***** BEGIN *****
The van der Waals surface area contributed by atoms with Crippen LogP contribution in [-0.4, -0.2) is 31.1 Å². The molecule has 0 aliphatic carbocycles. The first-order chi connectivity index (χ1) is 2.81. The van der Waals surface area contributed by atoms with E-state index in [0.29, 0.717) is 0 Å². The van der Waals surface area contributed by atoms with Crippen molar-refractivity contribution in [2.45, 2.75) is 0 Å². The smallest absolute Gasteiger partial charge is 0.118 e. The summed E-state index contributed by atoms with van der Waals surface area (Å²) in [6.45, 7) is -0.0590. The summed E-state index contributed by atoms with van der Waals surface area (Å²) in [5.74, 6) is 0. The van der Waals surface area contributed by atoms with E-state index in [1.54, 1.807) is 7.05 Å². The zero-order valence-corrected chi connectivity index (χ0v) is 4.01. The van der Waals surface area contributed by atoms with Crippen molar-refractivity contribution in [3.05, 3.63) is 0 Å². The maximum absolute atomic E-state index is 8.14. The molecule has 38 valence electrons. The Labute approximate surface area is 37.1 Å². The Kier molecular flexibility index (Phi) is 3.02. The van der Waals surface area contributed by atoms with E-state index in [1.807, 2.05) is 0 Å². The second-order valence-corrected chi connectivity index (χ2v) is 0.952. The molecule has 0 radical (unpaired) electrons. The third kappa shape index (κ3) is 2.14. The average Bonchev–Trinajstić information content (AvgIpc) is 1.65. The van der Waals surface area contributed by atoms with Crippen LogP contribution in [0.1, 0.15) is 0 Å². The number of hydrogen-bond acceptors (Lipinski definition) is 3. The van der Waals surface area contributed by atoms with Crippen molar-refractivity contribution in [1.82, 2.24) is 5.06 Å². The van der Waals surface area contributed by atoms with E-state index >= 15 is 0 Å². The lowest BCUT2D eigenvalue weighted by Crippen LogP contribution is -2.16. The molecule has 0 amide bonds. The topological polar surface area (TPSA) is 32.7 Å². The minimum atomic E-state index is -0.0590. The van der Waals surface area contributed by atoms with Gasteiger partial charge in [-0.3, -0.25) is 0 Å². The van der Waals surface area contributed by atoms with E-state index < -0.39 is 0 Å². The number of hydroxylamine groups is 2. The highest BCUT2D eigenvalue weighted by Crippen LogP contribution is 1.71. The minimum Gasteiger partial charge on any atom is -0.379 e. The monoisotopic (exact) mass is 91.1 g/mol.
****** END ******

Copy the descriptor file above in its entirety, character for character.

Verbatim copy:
The van der Waals surface area contributed by atoms with Crippen LogP contribution in [-0.4, -0.2) is 31.1 Å². The molecule has 0 aliphatic carbocycles. The first-order chi connectivity index (χ1) is 2.81. The van der Waals surface area contributed by atoms with E-state index in [0.29, 0.717) is 0 Å². The van der Waals surface area contributed by atoms with Crippen molar-refractivity contribution in [2.45, 2.75) is 0 Å². The smallest absolute Gasteiger partial charge is 0.118 e. The summed E-state index contributed by atoms with van der Waals surface area (Å²) in [6.45, 7) is -0.0590. The summed E-state index contributed by atoms with van der Waals surface area (Å²) in [5.74, 6) is 0. The van der Waals surface area contributed by atoms with E-state index in [1.54, 1.807) is 7.05 Å². The zero-order valence-corrected chi connectivity index (χ0v) is 4.01. The van der Waals surface area contributed by atoms with Crippen molar-refractivity contribution in [3.05, 3.63) is 0 Å². The maximum absolute atomic E-state index is 8.14. The molecule has 38 valence electrons. The Labute approximate surface area is 37.1 Å². The Kier molecular flexibility index (Phi) is 3.02. The van der Waals surface area contributed by atoms with E-state index in [1.807, 2.05) is 0 Å². The second-order valence-corrected chi connectivity index (χ2v) is 0.952. The molecule has 0 radical (unpaired) electrons. The third kappa shape index (κ3) is 2.14. The average Bonchev–Trinajstić information content (AvgIpc) is 1.65. The van der Waals surface area contributed by atoms with Crippen LogP contribution in [0.1, 0.15) is 0 Å². The number of hydrogen-bond acceptors (Lipinski definition) is 3. The van der Waals surface area contributed by atoms with Crippen molar-refractivity contribution in [1.82, 2.24) is 5.06 Å². The van der Waals surface area contributed by atoms with E-state index >= 15 is 0 Å². The lowest BCUT2D eigenvalue weighted by Crippen LogP contribution is -2.16. The molecule has 0 amide bonds. The topological polar surface area (TPSA) is 32.7 Å². The minimum atomic E-state index is -0.0590. The van der Waals surface area contributed by atoms with Gasteiger partial charge in [-0.3, -0.25) is 0 Å². The van der Waals surface area contributed by atoms with E-state index < -0.39 is 0 Å². The number of hydroxylamine groups is 2. The highest BCUT2D eigenvalue weighted by Crippen LogP contribution is 1.71. The minimum Gasteiger partial charge on any atom is -0.379 e. The monoisotopic (exact) mass is 91.1 g/mol.